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Chapter 8 The Cage of the Wild Birds

  • 'Why, Mr Ivery, come right in,' said the voice at the table. There was _creen before me, stretching from the fireplace to keep off the draught fro_he door by which I had entered. It stood higher than my head but there wer_racks in it through which I could watch the room. I found a little table o_hich I could lean my back, for I was dropping with fatigue.
  • Blenkiron sat at the writing-table and in front of him were little rows o_atience cards. Wood ashes still smouldered in the stove, and a lamp stood a_is right elbow which lit up the two figures. The bookshelves and the cabinet_ere in twilight.
  • 'I've been hoping to see you for quite a time.' Blenkiron was busy arrangin_he little heaps of cards, and his face was wreathed in hospitable smiles. _emember wondering why he should play the host to the true master of th_ouse.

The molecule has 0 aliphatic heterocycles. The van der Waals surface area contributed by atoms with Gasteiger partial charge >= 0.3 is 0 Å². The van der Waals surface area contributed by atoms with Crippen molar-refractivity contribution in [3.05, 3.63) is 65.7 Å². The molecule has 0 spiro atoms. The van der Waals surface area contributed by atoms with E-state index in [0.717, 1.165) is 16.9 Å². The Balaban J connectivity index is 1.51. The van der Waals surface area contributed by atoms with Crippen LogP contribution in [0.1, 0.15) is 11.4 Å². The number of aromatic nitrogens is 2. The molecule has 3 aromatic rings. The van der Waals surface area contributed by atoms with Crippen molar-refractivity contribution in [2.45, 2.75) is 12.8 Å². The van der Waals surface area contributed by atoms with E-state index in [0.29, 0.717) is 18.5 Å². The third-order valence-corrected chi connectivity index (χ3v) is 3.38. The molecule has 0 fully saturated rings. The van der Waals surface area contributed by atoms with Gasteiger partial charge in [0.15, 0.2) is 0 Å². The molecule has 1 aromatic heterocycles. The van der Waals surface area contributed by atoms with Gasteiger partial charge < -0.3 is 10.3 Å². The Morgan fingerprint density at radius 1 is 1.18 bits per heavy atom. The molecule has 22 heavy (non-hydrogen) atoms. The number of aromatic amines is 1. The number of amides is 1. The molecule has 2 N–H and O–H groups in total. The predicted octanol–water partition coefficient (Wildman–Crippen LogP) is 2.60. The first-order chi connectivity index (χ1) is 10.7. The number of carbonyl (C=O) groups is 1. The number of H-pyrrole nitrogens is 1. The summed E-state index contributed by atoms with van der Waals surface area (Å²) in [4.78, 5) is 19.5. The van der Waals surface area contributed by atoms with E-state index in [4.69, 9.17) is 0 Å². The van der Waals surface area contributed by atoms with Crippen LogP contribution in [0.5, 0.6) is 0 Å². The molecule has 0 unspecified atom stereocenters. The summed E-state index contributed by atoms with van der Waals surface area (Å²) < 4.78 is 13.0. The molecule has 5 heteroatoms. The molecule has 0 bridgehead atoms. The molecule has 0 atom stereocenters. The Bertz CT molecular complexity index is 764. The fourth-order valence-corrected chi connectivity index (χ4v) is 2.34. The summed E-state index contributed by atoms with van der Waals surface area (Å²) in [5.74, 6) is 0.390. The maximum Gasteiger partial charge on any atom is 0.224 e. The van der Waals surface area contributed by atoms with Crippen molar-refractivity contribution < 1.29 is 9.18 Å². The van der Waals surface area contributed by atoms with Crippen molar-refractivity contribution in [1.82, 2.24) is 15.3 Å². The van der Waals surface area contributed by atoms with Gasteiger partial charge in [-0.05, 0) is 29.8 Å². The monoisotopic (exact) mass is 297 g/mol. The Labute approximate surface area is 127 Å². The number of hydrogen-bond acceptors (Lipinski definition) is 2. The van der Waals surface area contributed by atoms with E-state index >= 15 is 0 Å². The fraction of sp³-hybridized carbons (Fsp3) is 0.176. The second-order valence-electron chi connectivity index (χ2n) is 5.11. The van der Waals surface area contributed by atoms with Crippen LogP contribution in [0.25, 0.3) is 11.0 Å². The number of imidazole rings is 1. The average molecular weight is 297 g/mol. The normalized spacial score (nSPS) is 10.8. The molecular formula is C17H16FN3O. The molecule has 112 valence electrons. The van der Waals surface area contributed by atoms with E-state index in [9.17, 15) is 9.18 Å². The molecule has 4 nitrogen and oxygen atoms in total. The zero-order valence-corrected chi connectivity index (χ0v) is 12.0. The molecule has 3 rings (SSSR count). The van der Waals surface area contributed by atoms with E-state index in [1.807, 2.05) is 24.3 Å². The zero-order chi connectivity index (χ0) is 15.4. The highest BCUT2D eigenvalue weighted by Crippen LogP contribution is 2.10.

• Ivery stood erect before him. He was rather a splendid figure now that he ha_loughed all disguises and was on the threshold of his triumph. Even throug_he fog in which my brain worked it was forced upon me that here was a ma_orn to play a big part. He had a jowl like a Roman king on a coin, an_cornful eyes that were used to mastery. He was younger than me, confound him, and now he looked it.
  • He kept his eyes on the speaker, while a smile played round his mouth, a ver_gly smile.
  • 'So,' he said. 'We have caught the old crow too. I had scarcely hoped for suc_ood fortune, and, to speak the truth, I had not concerned myself much abou_ou. But now we shall add you to the bag. And what a bag of vermin to lay ou_n the lawn!' He flung back his head and laughed.
  • 'Mr Ivery—' Blenkiron began, but was cut short.